"We ran through a few drills, and I think I did fairly well," Shadle told BlueGoldNews.com. "There was another kicker there from Philadelphia (Kevin Kelly) who kicked well too. I am still getting used to kicking off the ground, but I think I did o.k."
Like most high schoolers, Shadle must prepare for his senior season, where he can use a tee, and at the same time practice without a tee to ready himself for college camps and the ever-present eyes of recruiters.
He admits that can be difficult at times, but has found some adjustments that are helping him make the transition.
"I've been practicing on the weekends without a tee, and when I do that I put my plant foot a little bit further forward," Shadle explained. "That helps me get the ball up, and I haven't seen that much of a dropoff in my distance. I can hit from 55-60 yards in practice with a tee, and I'm shooting for the West Virginia state record (55 yards) this fall."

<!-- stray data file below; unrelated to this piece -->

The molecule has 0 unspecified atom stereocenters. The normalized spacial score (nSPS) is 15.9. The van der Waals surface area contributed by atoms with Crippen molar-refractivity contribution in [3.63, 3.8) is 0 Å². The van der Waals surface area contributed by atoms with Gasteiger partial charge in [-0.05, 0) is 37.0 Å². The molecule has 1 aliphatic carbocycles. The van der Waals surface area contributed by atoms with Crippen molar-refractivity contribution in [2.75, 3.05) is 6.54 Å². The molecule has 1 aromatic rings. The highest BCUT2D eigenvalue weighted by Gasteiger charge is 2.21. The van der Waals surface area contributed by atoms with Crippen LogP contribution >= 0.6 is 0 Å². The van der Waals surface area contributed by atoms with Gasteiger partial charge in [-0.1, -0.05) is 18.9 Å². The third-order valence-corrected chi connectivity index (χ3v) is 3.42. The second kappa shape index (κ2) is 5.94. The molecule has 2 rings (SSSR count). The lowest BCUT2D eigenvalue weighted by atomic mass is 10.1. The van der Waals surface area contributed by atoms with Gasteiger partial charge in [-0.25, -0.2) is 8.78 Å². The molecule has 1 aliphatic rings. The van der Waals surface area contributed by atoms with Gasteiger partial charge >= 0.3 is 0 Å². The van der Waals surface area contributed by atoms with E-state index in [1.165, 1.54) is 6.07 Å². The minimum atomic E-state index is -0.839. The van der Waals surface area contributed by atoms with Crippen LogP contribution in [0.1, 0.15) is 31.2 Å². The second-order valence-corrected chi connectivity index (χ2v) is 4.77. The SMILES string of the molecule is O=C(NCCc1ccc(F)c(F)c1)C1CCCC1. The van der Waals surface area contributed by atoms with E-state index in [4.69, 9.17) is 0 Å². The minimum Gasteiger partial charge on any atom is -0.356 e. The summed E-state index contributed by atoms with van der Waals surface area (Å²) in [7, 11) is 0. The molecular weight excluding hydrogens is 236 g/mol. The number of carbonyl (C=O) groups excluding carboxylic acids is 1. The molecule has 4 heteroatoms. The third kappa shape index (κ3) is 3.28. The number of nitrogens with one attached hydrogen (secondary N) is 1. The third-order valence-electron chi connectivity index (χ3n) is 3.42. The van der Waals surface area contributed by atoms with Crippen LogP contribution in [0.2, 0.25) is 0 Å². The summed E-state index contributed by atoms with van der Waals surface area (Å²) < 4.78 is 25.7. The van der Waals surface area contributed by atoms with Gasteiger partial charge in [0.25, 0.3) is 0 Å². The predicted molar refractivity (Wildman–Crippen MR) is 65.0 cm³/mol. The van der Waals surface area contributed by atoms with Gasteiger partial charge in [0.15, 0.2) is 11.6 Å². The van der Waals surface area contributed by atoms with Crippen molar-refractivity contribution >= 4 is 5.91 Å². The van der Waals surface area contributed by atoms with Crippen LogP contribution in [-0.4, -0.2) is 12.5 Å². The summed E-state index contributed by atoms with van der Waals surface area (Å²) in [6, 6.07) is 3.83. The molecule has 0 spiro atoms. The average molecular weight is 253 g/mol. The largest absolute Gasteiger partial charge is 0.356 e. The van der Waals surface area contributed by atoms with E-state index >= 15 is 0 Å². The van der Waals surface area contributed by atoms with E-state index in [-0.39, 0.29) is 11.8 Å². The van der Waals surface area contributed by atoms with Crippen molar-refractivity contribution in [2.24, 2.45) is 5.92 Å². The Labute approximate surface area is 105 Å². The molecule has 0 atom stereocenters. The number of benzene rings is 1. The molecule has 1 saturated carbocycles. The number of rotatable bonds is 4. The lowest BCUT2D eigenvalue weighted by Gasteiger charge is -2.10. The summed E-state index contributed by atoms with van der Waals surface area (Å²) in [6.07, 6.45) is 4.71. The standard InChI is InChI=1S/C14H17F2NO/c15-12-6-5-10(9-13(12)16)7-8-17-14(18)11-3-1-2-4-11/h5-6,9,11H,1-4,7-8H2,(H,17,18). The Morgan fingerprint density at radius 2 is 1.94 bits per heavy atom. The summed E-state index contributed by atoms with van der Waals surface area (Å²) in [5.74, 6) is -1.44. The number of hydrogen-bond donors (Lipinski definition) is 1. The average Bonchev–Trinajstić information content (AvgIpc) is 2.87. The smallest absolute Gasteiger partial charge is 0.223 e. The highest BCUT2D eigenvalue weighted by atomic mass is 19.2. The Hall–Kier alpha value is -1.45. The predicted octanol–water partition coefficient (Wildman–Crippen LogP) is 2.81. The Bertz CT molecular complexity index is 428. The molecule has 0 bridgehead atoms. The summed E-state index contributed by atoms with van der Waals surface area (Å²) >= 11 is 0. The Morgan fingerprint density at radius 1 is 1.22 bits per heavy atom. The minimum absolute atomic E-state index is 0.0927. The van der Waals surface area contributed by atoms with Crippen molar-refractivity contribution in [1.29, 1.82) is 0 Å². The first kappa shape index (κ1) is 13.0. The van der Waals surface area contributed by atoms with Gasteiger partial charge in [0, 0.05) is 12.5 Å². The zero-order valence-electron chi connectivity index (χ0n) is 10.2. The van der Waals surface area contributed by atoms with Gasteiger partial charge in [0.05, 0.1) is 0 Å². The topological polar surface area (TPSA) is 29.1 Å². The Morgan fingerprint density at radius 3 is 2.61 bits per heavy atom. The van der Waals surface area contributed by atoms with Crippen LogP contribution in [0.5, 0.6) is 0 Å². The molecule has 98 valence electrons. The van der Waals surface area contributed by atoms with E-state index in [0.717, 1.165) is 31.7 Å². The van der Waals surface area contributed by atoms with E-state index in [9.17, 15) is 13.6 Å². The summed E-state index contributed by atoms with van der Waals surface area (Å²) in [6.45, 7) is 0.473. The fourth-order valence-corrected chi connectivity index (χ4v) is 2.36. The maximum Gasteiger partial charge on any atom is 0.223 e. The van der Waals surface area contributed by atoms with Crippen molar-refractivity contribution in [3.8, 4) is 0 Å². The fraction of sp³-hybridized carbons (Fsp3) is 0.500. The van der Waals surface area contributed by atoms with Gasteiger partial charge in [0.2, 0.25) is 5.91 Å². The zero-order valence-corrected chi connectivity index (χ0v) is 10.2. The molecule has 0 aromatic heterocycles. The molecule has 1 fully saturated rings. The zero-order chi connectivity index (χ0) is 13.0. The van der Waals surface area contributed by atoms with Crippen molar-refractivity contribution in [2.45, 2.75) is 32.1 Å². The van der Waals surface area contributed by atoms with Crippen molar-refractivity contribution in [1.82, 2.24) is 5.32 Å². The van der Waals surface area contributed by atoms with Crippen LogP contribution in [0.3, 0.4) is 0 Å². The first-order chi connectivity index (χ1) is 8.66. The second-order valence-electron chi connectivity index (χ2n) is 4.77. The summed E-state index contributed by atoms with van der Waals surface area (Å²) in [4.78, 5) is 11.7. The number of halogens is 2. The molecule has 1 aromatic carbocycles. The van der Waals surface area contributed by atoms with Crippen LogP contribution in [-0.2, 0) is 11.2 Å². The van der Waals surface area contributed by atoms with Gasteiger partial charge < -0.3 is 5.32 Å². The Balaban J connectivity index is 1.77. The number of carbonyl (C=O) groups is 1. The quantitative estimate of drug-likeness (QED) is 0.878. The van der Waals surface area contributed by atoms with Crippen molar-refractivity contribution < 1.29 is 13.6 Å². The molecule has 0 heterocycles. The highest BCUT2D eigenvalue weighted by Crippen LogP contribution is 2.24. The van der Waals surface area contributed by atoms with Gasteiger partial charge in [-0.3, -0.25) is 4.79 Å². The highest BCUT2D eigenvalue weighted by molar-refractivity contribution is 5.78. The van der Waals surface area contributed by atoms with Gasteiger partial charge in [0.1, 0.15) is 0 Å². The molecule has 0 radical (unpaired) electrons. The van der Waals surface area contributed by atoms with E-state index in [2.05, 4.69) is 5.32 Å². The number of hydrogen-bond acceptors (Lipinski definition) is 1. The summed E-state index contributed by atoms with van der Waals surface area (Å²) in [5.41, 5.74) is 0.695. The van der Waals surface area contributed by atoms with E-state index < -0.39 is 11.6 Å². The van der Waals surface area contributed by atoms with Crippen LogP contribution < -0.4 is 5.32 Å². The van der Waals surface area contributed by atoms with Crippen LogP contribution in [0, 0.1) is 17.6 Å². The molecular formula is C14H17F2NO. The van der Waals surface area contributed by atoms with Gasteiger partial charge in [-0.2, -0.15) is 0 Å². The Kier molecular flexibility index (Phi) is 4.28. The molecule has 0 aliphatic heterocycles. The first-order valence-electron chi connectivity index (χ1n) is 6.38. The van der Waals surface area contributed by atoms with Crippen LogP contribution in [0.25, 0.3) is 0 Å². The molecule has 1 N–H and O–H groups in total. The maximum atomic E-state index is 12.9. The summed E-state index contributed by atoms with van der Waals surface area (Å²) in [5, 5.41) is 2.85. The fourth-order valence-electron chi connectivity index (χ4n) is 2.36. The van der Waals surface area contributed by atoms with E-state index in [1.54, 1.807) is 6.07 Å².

With WVU's Brad Cooper entering his final season, the Mountaineers are looking for a kicker in this year's class, and Shadle could be the target. He kicks off a similar surface as that which covers Mountaineer Field, and professes to like it best. However, a number of other schools are also showing interest in the Morgantown native.
Although he has yet to receive any offers, Shadle has gotten interest from Syracuse, Northwestern, Notre Dame, Bowling Green, Penn State, Boston College and Virginia Tech. He has already attended Notre Dame's senior day, and plans to hit many of the other schools during the summer camping season.
While WVU might have a hometown edge (Shadle has been to every West Virginia home game the last four years, and admits that playing in his own backyard would be good), the Nittany Lions also exert a special draw on Shadle. That's because both his parents are PSU alums. As a result Shadle treked to PSU's camp last year, and plans a repeat visit soon.
Shadle hopes to garner some scholarship offers, but realizes that grants-in-aid for kickers are tough to come by.
"I want to play for the biggest school I can, but I know it's hard for kickers to get offers, especially early. It's a cycle, and a lot of schools want you to come and prove yourself before they give you an offer. It's tough, but I'm going to keep kicking this summer and see what happens."